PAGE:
And the singular and fascinating effect of these dominating eyes left further judgment at first disabled. I noticed, however, that her mouth had that generous width that makes for strength rather than for beauty; that the teeth were fine and regular; and that the brown hair, tinged with bronze, was untidy about the neck and ears. A narrow band of black velvet encircled the throat; she wore a blouse, short skirt, and high brown boots with nails that clattered on the stone flooring when she moved. Since gathering vegetables in the dawn she had changed her costume, evidently. A certain lightness, I saw now, had nothing of irresponsibility in it, but was merely youth, vitality, and physical vigor. She was fifteen years younger than Julius, if a day, and I judged her age no more than twenty-five perhaps.
“It’s a pore house to have your friends to,” she said in her breezy, uncultivated voice, “but I hope you managed all right with your room — Professor?” It was the foundation of the voice that had the uncultivated sound; on the top of it, like a layer of something imitated or acquired, there was refinement. I got the impression that, unconsciously, she aped the better manner of speech, yet was not aware she did so.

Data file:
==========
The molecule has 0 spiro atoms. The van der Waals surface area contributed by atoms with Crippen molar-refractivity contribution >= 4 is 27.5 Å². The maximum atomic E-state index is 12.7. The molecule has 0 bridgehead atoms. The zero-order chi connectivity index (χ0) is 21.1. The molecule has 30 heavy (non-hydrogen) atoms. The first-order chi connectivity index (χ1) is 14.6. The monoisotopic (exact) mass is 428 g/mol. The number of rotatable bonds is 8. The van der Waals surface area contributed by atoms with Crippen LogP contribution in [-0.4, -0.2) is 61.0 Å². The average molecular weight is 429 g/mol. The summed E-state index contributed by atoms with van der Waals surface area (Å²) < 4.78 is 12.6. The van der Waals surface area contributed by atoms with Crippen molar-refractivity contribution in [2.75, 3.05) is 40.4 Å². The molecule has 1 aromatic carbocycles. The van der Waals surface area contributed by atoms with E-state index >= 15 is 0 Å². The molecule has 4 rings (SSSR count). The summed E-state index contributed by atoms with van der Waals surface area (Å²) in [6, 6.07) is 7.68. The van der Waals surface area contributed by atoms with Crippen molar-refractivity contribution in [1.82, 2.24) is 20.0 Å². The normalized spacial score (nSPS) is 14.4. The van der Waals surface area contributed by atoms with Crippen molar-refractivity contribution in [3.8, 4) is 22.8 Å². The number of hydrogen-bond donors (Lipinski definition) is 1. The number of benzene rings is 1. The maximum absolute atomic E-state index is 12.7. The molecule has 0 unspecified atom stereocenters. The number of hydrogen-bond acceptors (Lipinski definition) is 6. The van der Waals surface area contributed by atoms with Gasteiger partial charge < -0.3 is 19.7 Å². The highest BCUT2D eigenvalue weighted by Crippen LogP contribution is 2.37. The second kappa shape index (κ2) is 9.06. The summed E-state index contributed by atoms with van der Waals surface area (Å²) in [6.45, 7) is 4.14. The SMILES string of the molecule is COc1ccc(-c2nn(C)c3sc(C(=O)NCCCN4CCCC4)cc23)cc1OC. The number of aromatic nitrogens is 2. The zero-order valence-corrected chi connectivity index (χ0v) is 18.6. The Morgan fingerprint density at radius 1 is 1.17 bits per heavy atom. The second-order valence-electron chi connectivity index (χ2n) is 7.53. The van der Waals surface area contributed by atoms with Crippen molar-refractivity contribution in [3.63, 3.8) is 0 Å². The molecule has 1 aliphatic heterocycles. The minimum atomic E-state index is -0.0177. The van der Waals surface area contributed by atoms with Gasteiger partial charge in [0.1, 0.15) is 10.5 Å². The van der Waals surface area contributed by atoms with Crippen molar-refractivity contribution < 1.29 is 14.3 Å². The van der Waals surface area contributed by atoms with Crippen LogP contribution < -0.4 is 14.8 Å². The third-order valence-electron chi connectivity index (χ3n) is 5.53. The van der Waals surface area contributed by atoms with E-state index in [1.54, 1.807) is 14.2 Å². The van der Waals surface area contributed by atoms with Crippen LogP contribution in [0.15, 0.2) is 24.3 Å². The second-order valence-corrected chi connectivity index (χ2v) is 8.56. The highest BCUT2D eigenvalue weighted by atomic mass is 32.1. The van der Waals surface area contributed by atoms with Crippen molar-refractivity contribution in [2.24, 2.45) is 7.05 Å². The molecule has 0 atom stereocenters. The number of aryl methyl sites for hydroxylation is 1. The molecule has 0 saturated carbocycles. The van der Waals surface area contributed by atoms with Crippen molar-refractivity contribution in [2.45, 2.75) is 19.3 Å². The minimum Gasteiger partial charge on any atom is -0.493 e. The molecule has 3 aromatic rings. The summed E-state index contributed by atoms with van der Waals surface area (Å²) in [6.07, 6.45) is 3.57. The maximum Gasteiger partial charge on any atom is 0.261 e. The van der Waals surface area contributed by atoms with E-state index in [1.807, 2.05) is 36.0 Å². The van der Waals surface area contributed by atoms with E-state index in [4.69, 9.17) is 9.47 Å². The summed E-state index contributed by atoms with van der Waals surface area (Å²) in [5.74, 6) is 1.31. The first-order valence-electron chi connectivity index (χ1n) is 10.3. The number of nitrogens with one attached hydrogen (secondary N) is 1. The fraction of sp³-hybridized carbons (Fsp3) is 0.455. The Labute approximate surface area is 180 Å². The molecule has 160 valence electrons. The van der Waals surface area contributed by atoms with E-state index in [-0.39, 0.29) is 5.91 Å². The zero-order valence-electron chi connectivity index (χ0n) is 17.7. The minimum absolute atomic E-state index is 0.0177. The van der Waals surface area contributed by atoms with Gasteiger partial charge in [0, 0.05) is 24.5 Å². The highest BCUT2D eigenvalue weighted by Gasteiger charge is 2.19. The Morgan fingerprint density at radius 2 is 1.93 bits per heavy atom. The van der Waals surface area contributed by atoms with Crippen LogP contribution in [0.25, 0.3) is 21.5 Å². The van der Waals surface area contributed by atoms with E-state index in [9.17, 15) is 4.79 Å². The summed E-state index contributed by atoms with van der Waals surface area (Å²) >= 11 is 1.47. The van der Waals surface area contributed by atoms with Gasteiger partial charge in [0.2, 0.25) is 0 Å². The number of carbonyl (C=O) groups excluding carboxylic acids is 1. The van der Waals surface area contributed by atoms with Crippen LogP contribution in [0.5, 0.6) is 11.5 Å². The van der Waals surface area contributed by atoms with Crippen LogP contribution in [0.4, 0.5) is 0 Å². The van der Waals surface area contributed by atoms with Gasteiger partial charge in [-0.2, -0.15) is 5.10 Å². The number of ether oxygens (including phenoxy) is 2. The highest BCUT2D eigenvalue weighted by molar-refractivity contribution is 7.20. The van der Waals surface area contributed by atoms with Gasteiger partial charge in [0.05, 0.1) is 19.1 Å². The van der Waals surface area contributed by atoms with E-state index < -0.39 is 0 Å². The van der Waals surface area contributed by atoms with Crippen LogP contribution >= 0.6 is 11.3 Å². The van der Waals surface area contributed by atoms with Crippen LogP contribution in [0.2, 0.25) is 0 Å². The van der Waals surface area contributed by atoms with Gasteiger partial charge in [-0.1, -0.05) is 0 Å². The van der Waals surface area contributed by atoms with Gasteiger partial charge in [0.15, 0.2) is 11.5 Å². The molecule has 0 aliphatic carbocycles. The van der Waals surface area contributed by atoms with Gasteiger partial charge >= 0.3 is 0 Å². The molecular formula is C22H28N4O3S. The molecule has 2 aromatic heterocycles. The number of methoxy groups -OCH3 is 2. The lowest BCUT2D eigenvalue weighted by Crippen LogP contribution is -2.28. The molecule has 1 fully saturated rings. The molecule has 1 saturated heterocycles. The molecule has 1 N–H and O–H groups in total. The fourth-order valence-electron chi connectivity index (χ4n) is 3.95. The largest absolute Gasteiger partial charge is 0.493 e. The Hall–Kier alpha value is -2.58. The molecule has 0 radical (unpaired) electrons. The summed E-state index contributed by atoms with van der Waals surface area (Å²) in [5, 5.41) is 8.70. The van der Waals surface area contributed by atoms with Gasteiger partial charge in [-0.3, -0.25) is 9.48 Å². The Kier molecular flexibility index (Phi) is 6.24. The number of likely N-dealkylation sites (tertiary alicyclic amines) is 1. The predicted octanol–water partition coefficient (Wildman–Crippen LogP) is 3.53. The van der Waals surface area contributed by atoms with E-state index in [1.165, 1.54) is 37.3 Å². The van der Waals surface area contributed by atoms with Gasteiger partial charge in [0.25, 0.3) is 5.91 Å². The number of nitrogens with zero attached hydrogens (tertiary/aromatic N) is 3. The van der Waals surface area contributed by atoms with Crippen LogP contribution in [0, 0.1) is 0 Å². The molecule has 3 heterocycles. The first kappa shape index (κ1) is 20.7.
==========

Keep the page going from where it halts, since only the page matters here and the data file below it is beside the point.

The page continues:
Burning questions rose within me as I listened to this opening conversation: How much she knew, and believed, of her husband’s vast conceptions; what explanation of my visit he had offered her, what explanation of myself; chief of all, how much — if anything — she remembered? For our coming together in this hidden Jura valley under conditions that seemed one minute ludicrous, and the next sublime, was the alleged meeting of three Souls who had not recognised each other through bodily, human eyes for countless centuries. And our purpose, if not madness, held a solemnity that might well belong to a forgotten method of approaching deity.
“He’s told me such a lot about you, Julius has,” she continued half shyly, jerking her thumb in the direction of her husband, “that I wanted to see what you were like.” It was said naturally, as by a child; yet the freedom might equally have been assumed to conceal an admitted ignorance of manners. “You’re such — very old friends, aren’t you?” She seemed to look me up and down. I thought I detected disappointment in her too.
“We were together at school and university, you see,” I made reply, shirking the title again, “but it’s a good many years now since we met. We’ve been out of touch for a long time. I hadn’t even heard of his marriage. My congratulations are late, but most sincere.”
I bowed. Strange! Both in word and gesture some faintest hint of sarcasm or resentment forced itself against my conscious will. The blood rose — I hoped unnoticed — to my cheeks. My eyes dropped quickly from her face.